Quarter of Nickel Miners Seen Battling to Survive in Price Rout

  • Sticky supply is helping keep prices low, IHS's Kaplan says
  • Average price in 2016 seen falling 25% to $8,927 a metric ton

A quarter of the world’s nickel miners are caught in a game of chicken, churning out the stainless steel ingredient at a loss in the hope that competitors will shut first, according to research firm IHS Inc.

The price of nickel slumped 30 percent in the past year, the worst performance among major metals traded on the London Metal Exchange, as slowing demand helps feed a global glut. Stockpiles on the LME are up fivefold since 2011, and Goldman Sachs Group Inc. estimates a surplus of 90,000 metric tons in 2016, according to a Feb. 8 report.

“Very few industries can support that, and yet we’ve seen a minimal supply-side reaction,” Jason Kaplan, a commodities research manager at Englewood, Colorado-based IHS, said Tuesday in a telephone interview. “Everybody is looking at each other hoping that the guy down the street will fail before them.”

He estimates that 70 percent of producers globally are losing money on an operating-cost basis. Of those, 40 percent are diversified companies that won’t be hurt by the nickel losses, 5 percent to 10 percent get government subsidies or some other form of support, while about a quarter of the industry is becoming price-sensitive, he said.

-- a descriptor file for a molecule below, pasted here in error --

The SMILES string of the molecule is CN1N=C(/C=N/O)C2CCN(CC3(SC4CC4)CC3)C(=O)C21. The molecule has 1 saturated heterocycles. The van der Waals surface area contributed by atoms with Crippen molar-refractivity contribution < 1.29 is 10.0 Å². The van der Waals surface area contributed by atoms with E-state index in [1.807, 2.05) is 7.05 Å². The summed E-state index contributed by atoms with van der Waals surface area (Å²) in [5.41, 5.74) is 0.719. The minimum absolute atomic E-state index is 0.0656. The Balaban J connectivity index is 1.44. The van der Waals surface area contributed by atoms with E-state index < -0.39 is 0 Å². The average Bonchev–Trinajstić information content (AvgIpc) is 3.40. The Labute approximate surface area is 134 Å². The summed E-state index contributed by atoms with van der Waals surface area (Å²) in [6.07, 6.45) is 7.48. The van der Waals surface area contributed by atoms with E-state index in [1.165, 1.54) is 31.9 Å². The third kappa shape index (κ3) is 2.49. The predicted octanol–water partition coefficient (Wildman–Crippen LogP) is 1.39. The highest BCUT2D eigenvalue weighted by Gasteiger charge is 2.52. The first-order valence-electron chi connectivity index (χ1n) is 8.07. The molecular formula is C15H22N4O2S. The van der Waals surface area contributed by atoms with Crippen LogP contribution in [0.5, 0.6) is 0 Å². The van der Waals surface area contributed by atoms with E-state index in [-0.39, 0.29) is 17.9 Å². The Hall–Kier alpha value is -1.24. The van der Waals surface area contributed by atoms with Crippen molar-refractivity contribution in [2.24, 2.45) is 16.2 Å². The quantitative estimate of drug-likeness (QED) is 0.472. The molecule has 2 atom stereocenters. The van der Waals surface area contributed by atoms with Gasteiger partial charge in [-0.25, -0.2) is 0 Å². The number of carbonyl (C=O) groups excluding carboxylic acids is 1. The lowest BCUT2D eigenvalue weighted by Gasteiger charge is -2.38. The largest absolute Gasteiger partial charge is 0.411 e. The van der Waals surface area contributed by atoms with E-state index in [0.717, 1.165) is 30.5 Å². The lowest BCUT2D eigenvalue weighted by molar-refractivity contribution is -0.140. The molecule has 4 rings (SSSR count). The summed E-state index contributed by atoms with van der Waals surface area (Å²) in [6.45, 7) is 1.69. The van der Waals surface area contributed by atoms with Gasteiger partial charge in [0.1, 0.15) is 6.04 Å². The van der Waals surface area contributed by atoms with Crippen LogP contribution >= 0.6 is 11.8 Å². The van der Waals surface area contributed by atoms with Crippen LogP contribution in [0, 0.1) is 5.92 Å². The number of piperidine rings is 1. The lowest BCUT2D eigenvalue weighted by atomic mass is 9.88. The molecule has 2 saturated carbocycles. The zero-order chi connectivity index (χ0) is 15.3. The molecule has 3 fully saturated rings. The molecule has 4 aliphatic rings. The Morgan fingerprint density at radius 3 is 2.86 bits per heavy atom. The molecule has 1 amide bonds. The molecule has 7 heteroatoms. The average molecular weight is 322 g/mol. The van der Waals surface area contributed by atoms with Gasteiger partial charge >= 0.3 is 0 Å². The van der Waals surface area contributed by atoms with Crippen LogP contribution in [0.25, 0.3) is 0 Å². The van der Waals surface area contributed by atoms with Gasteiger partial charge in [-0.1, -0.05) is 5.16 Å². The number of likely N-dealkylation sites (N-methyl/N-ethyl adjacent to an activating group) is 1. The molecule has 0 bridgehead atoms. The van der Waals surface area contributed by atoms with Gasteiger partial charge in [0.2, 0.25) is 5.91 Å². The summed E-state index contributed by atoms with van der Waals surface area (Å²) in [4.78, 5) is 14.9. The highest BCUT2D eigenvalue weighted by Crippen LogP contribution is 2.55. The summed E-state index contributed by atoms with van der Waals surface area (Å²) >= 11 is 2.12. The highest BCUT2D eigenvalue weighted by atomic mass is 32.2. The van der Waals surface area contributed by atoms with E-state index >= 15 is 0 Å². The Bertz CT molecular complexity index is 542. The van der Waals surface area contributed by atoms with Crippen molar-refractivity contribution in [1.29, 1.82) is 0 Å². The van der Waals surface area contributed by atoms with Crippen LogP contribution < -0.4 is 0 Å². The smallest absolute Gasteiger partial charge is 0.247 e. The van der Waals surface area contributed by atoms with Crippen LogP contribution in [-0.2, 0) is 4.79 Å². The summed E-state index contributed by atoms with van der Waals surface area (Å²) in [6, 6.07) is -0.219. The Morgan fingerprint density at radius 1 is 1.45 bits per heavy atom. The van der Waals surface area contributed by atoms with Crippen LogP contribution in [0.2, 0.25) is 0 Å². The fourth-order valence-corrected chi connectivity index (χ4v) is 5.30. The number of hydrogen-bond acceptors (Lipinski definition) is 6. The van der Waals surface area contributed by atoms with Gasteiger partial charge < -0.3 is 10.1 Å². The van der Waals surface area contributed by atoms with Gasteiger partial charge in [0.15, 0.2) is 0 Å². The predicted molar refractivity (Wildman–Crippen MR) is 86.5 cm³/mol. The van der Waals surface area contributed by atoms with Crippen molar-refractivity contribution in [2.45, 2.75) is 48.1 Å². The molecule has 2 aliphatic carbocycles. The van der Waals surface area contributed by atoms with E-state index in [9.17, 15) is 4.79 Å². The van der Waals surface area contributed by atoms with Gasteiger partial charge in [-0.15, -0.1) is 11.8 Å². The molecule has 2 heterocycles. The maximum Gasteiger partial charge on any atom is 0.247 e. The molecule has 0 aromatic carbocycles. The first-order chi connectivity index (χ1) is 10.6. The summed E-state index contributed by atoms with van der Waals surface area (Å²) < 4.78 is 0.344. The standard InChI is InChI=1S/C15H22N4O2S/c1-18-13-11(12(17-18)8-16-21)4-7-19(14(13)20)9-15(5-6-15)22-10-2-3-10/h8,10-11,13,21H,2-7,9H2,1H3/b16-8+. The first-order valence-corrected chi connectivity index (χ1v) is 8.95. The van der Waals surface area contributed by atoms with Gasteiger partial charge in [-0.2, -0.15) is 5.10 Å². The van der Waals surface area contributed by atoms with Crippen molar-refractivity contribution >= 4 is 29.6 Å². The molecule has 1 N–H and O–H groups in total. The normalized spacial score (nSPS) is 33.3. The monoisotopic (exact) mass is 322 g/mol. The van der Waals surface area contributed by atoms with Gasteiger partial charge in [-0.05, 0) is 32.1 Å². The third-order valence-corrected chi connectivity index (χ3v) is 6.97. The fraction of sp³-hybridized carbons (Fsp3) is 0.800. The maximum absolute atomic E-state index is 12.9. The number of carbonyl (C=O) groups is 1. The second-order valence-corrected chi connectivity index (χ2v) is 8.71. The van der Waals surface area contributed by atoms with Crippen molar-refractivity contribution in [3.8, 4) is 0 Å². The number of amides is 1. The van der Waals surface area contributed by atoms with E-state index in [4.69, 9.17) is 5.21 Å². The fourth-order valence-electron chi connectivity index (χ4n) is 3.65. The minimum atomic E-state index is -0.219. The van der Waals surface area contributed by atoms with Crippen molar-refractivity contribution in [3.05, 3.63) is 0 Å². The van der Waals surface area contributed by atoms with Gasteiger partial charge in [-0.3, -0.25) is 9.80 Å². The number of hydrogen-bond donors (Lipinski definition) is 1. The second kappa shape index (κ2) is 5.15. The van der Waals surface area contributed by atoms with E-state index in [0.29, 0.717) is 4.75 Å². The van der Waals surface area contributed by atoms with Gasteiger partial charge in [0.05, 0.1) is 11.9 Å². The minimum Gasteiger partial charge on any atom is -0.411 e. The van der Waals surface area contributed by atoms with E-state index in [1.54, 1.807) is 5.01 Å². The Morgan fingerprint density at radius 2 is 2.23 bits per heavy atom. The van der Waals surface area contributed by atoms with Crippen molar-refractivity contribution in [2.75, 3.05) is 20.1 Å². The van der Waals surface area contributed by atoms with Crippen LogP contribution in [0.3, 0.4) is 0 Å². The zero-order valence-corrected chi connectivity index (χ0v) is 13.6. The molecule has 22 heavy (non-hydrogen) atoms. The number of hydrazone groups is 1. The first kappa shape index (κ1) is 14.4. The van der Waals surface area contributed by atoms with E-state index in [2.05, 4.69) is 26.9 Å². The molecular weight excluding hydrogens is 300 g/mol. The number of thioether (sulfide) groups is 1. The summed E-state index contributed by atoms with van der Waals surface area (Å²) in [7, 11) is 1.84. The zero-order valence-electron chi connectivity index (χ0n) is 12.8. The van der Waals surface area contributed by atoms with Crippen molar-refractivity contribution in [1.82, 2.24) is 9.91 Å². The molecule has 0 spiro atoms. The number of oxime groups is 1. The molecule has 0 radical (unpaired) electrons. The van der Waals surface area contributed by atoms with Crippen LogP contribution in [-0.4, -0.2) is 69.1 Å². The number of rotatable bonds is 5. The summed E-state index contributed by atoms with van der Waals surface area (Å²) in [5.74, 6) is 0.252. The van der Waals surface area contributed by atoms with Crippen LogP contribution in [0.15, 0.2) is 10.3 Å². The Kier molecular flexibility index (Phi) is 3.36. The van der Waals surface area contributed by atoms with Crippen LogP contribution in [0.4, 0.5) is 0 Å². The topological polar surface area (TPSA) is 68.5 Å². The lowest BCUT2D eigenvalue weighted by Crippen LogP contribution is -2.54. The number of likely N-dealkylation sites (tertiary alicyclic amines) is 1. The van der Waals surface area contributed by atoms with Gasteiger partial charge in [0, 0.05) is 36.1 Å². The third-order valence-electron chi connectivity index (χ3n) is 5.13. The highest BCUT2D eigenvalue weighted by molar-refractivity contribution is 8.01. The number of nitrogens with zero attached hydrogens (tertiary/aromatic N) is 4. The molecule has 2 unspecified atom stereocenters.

Kaplan forecasts an average price of $8,927 a ton this year, 25 percent lower than last year.

“We think it’s the bottom now, so we see very little further weakness, but we also don’t see it rising,” he said.

About 90 percent of production is profitable at $15,000, but returning to that level would require a sudden shutdown in supply, Kaplan said.

Many producers are vertically integrated and use their own nickel to make stainless steel. “You’re losing on one side, but gaining on the other,” he said.

Most loss-making nickel is from companies producing the lower-grade pig iron variety, which requires more energy, Kaplan said.

Following Indonesia’s 2014 ore-export ban, analysts predicted a shortfall in nickel. Indonesia was the world’s biggest producer of mined nickel in 2013, but dropped to sixth place last year. Offsetting that decline in supply was an increase in Philippines production, a large amount of which was nickel pig iron exported to China. In 2014, the year Indonesia cut back ore exports, the Philippines increased output 30 percent to 410,789 tons, or 20 percent of global mined production, according to the World Bureau of Metal Statistics.

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